Using only otype='Fl*' on SIMBAD yields 2582 in all of SIMBAD.
SAO/NASA Astrophysics Data System
In the naming of sources per constellation, the genitive is in common use. For Volans, the genitive is Volantis.
Click on the SAO/NASA Astrophysics Data System link below in the "External links". Try "Volantis neutron" without the quotes, or "alpha volantis" with quotes, followed by neutron.
Click on a link below # Bibcode Authors. If the Abstract describes the detection of neutrons from a source in the constellation Volans, go to the next section under "SAO/NASA Astrophysics Data System".
If it does not try another bibcode link.
Evaluating neutron sources
There are several ways to evaluate a neutron source for the constellation Volans.
Click on the link to the Wikipedia article. After you've enjoyed reading about the source, use the 'find' command of your browser to see if this Wikipedia page mentions anything about neutrons. Does the article mention whether or not the source is a neutron source?
What is the current time stamp for the Wikipedia article on the source? [Hint]: look for something like "This page was last modified on 25 December 2011 at 20:12." very near the bottom of the page. For now this is an adequate time stamp.
From reading the Wikipedia article on the source, if you believe the text demonstrates that the source is not a neutron source in Volans edit the "Non-neutron sources in Volans" section near the bottom of the page with an entry similar to "# Alpha Volantis 25 December 2011 at 20:12 Wikipedia article "Alpha Volantis", without the quotes, and finish the entry with four "~"s without the quotes after the period. The date included with your designation or username is a time stamp for the entry. The last portion of the entry is the source of your information.
On the other hand, if there are one or more sentences in the article that you believe demonstrates that the source is a neutron source in Volans edit the section below "Neutron sources in Volans" with a similar entry.
Go to the section entitled, "Challenging an entry".
The Wikipedia article on Alpha Volantis mentions: Alpha Volantis is an Am star, 'm' for metal lines, with a stellar classification of kA3hA5mA5 V
From the lecture/article on neutron astronomy, the neutron radiation band may not have a wavelength temperature pair.
Is the primary star of alpha Volantis a neutron star, or a neutron source?
Another possible website for neutron sources is Wikimedia Commons, url=https://commons.wikimedia.org/wiki/Main_Page. Try entering "neutron Volans".
This returns no images of any neutron sources in Volans.
To check any source (even one from Wikipedia) on SIMBAD, click of the "External link" to the "SIMBAD Astronomical Database".
At the lower right side of the SIMBAD Astronomical Database page is a "Basic search" box. There are several ways to try your target:
- source name: without the quotes or
- source coordinates: without the quotes, for example, "12 26 35.94 -63 05 56.6".
If you are looking at a SIMBAD generated table which lists possible targets, click on one.
Having SIMBAD list all of its 2582 flare stars produces an apparently formidable task. Try searching with your browser using "Vol". While using "Mon" for Monoceros locates 45 in the lost, "Vol" finds none.
Many of the flare stars listed do not include a constellation designation. Letting SIMBAD plot all of these flare stars and comparing the plot with the constellation sky chart shows that no flare stars listed in SIMBAD occur within the right ascension and declination ranges of Volans.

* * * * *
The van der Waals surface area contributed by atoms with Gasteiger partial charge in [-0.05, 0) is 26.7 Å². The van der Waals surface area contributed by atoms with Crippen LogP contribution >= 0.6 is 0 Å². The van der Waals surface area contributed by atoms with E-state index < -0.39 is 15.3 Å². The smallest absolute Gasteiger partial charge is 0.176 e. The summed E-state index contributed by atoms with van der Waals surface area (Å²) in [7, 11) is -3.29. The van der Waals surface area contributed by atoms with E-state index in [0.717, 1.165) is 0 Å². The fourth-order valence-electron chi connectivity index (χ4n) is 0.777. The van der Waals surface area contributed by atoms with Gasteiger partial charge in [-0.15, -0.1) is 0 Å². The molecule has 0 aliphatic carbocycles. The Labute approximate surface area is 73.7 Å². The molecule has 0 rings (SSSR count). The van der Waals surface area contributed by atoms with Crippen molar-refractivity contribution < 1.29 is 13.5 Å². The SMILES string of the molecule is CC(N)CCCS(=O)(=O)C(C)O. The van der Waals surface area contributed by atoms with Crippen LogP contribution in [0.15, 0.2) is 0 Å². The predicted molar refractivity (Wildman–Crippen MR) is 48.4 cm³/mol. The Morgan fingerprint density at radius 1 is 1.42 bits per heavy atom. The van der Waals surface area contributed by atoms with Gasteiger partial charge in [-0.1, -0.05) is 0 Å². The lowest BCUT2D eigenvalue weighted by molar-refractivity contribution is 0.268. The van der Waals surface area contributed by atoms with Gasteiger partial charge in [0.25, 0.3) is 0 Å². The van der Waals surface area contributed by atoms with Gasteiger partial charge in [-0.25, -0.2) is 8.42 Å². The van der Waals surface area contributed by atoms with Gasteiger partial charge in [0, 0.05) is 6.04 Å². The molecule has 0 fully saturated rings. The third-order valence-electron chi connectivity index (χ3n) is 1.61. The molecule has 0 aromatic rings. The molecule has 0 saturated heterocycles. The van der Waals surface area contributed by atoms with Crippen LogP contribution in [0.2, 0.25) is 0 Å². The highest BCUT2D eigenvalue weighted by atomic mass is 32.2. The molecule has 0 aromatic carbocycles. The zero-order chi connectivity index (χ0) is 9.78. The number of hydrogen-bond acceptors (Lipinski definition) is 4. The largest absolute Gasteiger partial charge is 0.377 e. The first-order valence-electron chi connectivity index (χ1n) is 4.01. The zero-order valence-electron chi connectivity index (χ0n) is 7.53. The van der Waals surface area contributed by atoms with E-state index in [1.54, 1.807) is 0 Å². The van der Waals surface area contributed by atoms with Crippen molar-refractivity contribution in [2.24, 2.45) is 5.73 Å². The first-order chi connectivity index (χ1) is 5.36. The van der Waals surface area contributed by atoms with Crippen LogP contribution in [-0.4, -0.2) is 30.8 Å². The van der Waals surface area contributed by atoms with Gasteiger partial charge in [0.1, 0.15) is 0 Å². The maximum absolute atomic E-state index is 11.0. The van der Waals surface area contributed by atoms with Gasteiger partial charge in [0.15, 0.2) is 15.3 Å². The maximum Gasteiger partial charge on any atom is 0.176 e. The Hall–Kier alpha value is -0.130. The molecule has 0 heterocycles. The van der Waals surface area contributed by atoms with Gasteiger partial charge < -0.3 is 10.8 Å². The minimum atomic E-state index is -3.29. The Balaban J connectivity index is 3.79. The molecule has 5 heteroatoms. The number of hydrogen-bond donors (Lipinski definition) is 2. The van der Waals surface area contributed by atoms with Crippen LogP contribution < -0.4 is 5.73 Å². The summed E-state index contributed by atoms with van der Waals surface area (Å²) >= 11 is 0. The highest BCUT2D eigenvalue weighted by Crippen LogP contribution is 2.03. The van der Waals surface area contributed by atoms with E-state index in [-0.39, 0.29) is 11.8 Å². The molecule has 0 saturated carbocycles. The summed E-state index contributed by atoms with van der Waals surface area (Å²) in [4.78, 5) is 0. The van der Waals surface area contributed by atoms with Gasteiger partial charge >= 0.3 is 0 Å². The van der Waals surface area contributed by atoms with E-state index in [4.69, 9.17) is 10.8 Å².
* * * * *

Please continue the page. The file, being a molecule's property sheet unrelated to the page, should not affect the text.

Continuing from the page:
Another possibility is to use otype='X' for X-ray sources or otype='gam' or otype='gB' for gamma-ray sources. Either of these may indicate a neutron source.
There are 3509 otype='gam' listed in SIMBAD. Plotting them may be helpful or scanning them using either -6 or -7 with your browser will eventually reveal six gamma-ray sources that may also be neutron sources, such as AGN AT20G J081103-75302.
If you have already found a neutron source (or a table of them) using SIMBAD, click on the blue link identifier for the first.
SIMBAD time stamp
Peruse the SIMBAD page for a time stamp or date of last revision. [Hint: it may look something like "2012.01.09CET20:10:02" and be in the upper right.]
If the entry at SIMBAD convinces you that the source is not a neutron source, edit the "Non-neutron sources in Volans" section near the bottom of this page and type in an entry similar to "# Source Name 2012.01.09CET20:10:02 SIMBAD article "SIMBAD source name".", without the first set of quotes, followed by four ~s.
If your SIMBAD analysis convinces you that you have found a neutron source in Volans (did you check the coordinates vs. the map of Volans?), make an entry something like the ones in the section "Neutron sources in Volans".
SAO/NASA Astrophysics Data System sources
If the abstract states that an neutron source in Volans is detected or studied, consider entering it in the section "Neutron sources in Volans" below.
Abstract time stamp
On the abstract page is a Publication Date:. This may serve as a time stamp for establishing that the source is detected as a neutron source on or before the date of publication. The time stamp followed by four ~s for your verification as determiner in the section "Neutron sources in Volans" completes your entry.
Challenging an entry
Any entry in either the section "Neutron sources in Volans" or "Non-neutron sources in Volans" can be challenged. The time stamp can be challenged to see if there is an earlier one. The source can be challenged by an earlier source.
Is Wikipedia a 'primary source', or does the Wikipedia article cite a source?
Even though Wikipedia has an article on the source, is it a good place to stop in testing whether the source has been detected as an astronomical neutron source?
If the Wikipedia article cites a primary source, skip down to the section on "Primary sources".
Is SIMBAD a 'primary source'?
SIMBAD is an astronomical database provided by the Centre de Données astronomiques de Strasbourg. It is an authoritative source, but they do occasionally make a mistake.
If you find a neutron source within the constellation on SIMBAD, the next step is to find the earliest time stamp of discovery.
SAO/NASA Astrophysics Data System challenge
Is the SAO/NASA Astrophysics Data System abstract entry a primary source?